Draft the document together.
A prenuptial agreement may help families of all types, whether there is one major income earner or two partners who earn about the same amount of money. Both spouses and their separate attorneys should work together to draft the prenuptial agreement. Ensure that your spouse believes the prenup answers their concerns rather than simply protecting yours. The more open the process is, and the less it appears like you are demanding things unilaterally, the better you will both be throughout the process. Treating the drafting process as a collaborative endeavor rather than a power struggle would make it much easier and less acrimonious.
Accept that the conversation might feel awkward.
Bringing up the subject of a prenuptial agreement isn’t going to be easy. Many individuals have misconceptions about the goal of a prenuptial agreement, and even if they understand, the procedure can be unpleasant. Be aware that the discussion may get contentious, as you will need to address what will happen if your marriage does not survive forever. Consider discussing the prenuptial agreement with your partner in couples counseling or another constructive environment. You’ll get through it and emerge stronger on the other side if you work together and recognize that it’s a collaborative process that benefits both of you.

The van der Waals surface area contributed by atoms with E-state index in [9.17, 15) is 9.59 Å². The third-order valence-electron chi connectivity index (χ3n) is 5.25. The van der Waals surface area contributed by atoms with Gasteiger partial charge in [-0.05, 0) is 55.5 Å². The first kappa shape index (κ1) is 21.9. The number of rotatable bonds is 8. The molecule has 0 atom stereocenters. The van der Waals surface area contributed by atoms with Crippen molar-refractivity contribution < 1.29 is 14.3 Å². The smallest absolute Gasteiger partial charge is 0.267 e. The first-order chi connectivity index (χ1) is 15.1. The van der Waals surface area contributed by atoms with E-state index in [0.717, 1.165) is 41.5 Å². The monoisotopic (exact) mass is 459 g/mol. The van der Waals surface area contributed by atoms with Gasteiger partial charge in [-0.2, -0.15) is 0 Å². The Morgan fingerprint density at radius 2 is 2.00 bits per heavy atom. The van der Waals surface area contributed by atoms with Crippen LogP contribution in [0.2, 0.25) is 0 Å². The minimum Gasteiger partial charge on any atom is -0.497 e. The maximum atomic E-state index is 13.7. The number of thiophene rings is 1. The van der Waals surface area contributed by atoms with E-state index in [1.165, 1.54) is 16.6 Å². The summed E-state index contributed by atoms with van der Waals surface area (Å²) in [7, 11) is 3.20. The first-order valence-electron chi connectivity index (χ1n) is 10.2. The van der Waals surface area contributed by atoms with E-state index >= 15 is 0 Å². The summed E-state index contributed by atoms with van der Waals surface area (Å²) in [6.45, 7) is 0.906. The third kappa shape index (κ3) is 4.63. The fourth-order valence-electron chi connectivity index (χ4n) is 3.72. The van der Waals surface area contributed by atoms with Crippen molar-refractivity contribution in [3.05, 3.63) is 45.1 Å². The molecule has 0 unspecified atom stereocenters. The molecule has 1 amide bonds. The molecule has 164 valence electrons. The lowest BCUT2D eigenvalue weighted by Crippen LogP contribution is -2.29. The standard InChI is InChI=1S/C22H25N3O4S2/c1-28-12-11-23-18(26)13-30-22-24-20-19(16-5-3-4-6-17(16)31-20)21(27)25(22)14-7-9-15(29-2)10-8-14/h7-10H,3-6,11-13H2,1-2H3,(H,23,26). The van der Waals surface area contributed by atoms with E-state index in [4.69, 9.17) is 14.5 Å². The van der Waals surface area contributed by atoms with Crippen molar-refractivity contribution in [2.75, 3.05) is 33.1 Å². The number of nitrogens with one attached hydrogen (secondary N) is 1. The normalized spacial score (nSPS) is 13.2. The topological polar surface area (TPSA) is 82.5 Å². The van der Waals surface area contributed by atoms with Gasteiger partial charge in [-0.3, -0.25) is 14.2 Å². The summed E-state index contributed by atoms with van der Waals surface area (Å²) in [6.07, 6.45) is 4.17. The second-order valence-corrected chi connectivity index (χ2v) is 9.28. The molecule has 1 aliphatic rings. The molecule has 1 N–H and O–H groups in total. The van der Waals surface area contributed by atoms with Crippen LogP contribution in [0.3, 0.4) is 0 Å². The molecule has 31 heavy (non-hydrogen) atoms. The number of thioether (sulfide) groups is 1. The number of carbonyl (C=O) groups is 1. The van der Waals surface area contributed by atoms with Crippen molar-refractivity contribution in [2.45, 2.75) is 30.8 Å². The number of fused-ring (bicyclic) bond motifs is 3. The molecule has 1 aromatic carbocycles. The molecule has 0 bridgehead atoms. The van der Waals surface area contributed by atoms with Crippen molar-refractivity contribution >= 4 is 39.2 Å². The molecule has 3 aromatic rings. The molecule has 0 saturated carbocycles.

How Long Does a Prenup Last?
Prenuptial agreements generally continue for the duration of the marriage, unless the parties agree otherwise. Prenuptial agreements, on the other hand, frequently include expiration clauses. One of the most prevalent is an agreement that spousal support will not be paid unless they have been married for at least ten years. Many people would consider such a fair compromise. Otherwise, they are designed to be valid for the duration of the marriage.